Why the Nash Bargaining Solution will probably mean heartache for the U.S. tomorrow: Those who have seen the Oscar-winning film A Beautiful Mind probably remember the bar scene, where John Nash and some buddies spot a gorgeous blonde and several brunettes walk into a bar. His buddies, naturally, want to go after the blonde, presuming that even if they fail, one of the attractive but not stunning brunettes (Jennifer Connelly shows up later) will be there as a consolation prize. Nash, however, realizes that the best strategem would be to ignore the blonde, and pursue the more-attainable brunettes: all of them going after the same woman, even if she is the most desirable, would only offend her friends, harming the ability for all of them to get a lil sompn' sompn', while not assuring that even the least geeky of the lot would get lucky with the blonde.
It's a little bit more complicated than that, movies generally having to focus on a core audience beyond Ivy League mathematicians, but it does explain why the U.S. has its work cut out for it tomorrow if it wants to advance to the second round of the World Cup. On paper, it's simple: the U.S. has to beat Ghana by four goals. That gets Team U.S.A. in, no matter what else happens. Since that is highly unlikely, the Americans not having scored four goals in a game for some time, and Ghana having just manhandled the same team that beat the U.S., 3-0, in the opener, the next best scenario is for the U.S. to beat Ghana, and Italy to beat the Czech Republic.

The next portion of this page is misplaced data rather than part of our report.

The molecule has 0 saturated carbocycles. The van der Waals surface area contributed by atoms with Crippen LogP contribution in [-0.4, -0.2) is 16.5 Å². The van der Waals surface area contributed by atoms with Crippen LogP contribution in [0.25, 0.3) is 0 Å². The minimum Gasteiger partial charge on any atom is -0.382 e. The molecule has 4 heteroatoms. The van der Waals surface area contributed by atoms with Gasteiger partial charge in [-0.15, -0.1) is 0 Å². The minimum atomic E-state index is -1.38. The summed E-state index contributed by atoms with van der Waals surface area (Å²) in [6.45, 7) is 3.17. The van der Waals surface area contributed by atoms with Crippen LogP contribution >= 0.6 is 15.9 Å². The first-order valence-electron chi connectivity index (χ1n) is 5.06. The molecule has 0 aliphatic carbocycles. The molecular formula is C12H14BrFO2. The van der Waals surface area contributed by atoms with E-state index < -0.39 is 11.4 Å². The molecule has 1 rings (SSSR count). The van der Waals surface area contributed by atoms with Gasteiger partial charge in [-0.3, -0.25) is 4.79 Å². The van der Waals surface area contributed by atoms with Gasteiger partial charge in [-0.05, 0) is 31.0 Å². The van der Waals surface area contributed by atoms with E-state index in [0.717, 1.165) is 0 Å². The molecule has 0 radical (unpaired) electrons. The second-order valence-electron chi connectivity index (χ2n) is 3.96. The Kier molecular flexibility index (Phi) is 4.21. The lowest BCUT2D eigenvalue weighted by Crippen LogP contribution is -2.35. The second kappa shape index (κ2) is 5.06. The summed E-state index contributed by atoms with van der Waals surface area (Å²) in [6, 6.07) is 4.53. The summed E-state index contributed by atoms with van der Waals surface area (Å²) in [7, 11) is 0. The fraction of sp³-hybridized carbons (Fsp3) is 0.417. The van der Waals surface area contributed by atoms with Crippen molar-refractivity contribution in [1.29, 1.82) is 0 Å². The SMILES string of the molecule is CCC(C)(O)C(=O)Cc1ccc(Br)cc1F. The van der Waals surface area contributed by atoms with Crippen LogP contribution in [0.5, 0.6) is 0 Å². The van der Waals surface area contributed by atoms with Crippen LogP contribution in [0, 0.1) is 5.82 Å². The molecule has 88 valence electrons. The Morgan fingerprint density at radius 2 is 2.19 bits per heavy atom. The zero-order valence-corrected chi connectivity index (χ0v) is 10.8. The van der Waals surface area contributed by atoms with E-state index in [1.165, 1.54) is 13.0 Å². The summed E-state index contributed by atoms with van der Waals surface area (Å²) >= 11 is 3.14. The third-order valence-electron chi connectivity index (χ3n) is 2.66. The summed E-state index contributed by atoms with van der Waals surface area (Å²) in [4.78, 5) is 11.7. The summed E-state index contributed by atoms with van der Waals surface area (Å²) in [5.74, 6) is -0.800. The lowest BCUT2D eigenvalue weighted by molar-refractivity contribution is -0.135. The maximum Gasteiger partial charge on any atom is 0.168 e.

Even if the first thing happens, I think it's unlikely the second will. Italy has very little incentive to win tomorrow, and neither, for that matter, does the Czech Republic. The optimum result for both teams would be a tie, since both could advance. In fact, Italy would definitely advance, and the Czechs would in almost every other scenario; only a Ghana victory would knock them out. Similarly, a 1-0 loss to the Czechs would also likely assure both teams of advancing in almost every scenario. The U.S. would either have to blow out Ghana, or Ghana would have to win; a tie or close U.S. win sends both forward. Both teams can watch the scoreboard, and if Ghana strikes first, they can react accordingly, but if it appears that our game is a taut, close affair, there's no incentive to open things up.
There is one obvious benefit to winning the game: avoiding a second round matchup with Brazil. But Italy wins the group with a tie, unless, of course, Ghana wins. However, an Italian victory knocks out the Czechs, while a decisive Czech victory would almost certainly eliminate the Italians. A safe, defensive battle would likely help both teams, while a wide-open, offensive match would kill the loser. And if there is anything the Azzurri does really, really well, its play dull, tactical, defensive soccer. So it looks like we'll have to wait til 2010....